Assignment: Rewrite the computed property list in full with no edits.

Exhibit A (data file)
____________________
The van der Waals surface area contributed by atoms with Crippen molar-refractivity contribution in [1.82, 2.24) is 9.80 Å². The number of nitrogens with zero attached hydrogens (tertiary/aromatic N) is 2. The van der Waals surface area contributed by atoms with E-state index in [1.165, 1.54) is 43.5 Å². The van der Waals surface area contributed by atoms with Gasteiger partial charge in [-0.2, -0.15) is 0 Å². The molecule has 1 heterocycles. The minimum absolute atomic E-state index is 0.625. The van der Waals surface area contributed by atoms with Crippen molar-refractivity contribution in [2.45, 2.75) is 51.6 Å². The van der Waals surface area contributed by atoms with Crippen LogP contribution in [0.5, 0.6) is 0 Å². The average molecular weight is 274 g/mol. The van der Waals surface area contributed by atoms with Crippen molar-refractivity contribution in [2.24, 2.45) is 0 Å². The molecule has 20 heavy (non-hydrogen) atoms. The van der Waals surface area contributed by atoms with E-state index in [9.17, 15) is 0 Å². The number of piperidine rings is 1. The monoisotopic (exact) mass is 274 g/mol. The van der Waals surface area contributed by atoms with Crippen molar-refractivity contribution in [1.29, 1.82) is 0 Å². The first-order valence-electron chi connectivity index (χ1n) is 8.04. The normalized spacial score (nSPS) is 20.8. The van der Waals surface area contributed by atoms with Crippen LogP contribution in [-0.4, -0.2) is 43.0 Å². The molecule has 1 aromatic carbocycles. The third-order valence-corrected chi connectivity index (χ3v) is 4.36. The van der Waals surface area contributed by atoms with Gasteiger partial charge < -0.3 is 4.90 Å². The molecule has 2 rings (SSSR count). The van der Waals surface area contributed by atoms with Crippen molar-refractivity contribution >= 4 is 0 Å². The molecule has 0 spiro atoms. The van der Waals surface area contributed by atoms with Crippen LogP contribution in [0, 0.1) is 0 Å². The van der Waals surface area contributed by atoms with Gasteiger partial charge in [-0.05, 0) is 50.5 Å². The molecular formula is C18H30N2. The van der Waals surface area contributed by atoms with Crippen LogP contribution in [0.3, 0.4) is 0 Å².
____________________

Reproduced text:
The van der Waals surface area contributed by atoms with Crippen molar-refractivity contribution in [1.82, 2.24) is 9.80 Å². The number of nitrogens with zero attached hydrogens (tertiary/aromatic N) is 2. The van der Waals surface area contributed by atoms with E-state index in [1.165, 1.54) is 43.5 Å². The van der Waals surface area contributed by atoms with Gasteiger partial charge in [-0.2, -0.15) is 0 Å². The molecule has 1 heterocycles. The minimum absolute atomic E-state index is 0.625. The van der Waals surface area contributed by atoms with Crippen molar-refractivity contribution in [2.45, 2.75) is 51.6 Å². The van der Waals surface area contributed by atoms with Crippen LogP contribution in [0.5, 0.6) is 0 Å². The average molecular weight is 274 g/mol. The van der Waals surface area contributed by atoms with Crippen molar-refractivity contribution in [2.24, 2.45) is 0 Å². The molecule has 20 heavy (non-hydrogen) atoms. The van der Waals surface area contributed by atoms with E-state index in [9.17, 15) is 0 Å². The number of piperidine rings is 1. The monoisotopic (exact) mass is 274 g/mol. The van der Waals surface area contributed by atoms with Crippen molar-refractivity contribution in [1.29, 1.82) is 0 Å². The first-order valence-electron chi connectivity index (χ1n) is 8.04. The normalized spacial score (nSPS) is 20.8. The van der Waals surface area contributed by atoms with Crippen LogP contribution in [-0.4, -0.2) is 43.0 Å². The molecule has 1 aromatic carbocycles. The third-order valence-corrected chi connectivity index (χ3v) is 4.36. The van der Waals surface area contributed by atoms with Gasteiger partial charge < -0.3 is 4.90 Å². The molecule has 2 rings (SSSR count). The van der Waals surface area contributed by atoms with Crippen molar-refractivity contribution >= 4 is 0 Å². The molecule has 0 spiro atoms. The van der Waals surface area contributed by atoms with Crippen LogP contribution in [0, 0.1) is 0 Å². The van der Waals surface area contributed by atoms with Gasteiger partial charge in [-0.05, 0) is 50.5 Å². The molecular formula is C18H30N2. The van der Waals surface area contributed by atoms with Crippen LogP contribution in [0.3, 0.4) is 0 Å².